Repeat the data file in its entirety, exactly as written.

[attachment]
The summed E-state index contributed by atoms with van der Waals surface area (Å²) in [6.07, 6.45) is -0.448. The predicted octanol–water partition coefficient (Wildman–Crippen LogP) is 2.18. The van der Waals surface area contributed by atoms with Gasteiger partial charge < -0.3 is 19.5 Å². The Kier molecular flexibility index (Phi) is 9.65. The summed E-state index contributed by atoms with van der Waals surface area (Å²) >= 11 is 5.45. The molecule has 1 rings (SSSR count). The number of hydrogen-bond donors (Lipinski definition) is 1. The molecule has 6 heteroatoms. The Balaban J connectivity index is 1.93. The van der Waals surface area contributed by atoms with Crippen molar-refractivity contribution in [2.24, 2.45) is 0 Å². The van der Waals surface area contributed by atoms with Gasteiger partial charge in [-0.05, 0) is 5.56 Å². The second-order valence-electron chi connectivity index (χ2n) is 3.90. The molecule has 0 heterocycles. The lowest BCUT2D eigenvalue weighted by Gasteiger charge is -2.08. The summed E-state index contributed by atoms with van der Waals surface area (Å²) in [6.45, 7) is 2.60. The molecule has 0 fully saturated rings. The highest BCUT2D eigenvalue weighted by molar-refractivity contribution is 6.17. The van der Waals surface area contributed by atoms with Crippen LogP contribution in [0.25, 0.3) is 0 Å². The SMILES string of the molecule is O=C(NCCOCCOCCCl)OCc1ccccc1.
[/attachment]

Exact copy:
The summed E-state index contributed by atoms with van der Waals surface area (Å²) in [6.07, 6.45) is -0.448. The predicted octanol–water partition coefficient (Wildman–Crippen LogP) is 2.18. The van der Waals surface area contributed by atoms with Gasteiger partial charge < -0.3 is 19.5 Å². The Kier molecular flexibility index (Phi) is 9.65. The summed E-state index contributed by atoms with van der Waals surface area (Å²) >= 11 is 5.45. The molecule has 1 rings (SSSR count). The number of hydrogen-bond donors (Lipinski definition) is 1. The molecule has 6 heteroatoms. The Balaban J connectivity index is 1.93. The van der Waals surface area contributed by atoms with Crippen molar-refractivity contribution in [2.24, 2.45) is 0 Å². The van der Waals surface area contributed by atoms with Gasteiger partial charge in [-0.05, 0) is 5.56 Å². The second-order valence-electron chi connectivity index (χ2n) is 3.90. The molecule has 0 heterocycles. The lowest BCUT2D eigenvalue weighted by Gasteiger charge is -2.08. The summed E-state index contributed by atoms with van der Waals surface area (Å²) in [6.45, 7) is 2.60. The molecule has 0 fully saturated rings. The highest BCUT2D eigenvalue weighted by molar-refractivity contribution is 6.17. The van der Waals surface area contributed by atoms with Crippen LogP contribution in [0.25, 0.3) is 0 Å². The SMILES string of the molecule is O=C(NCCOCCOCCCl)OCc1ccccc1.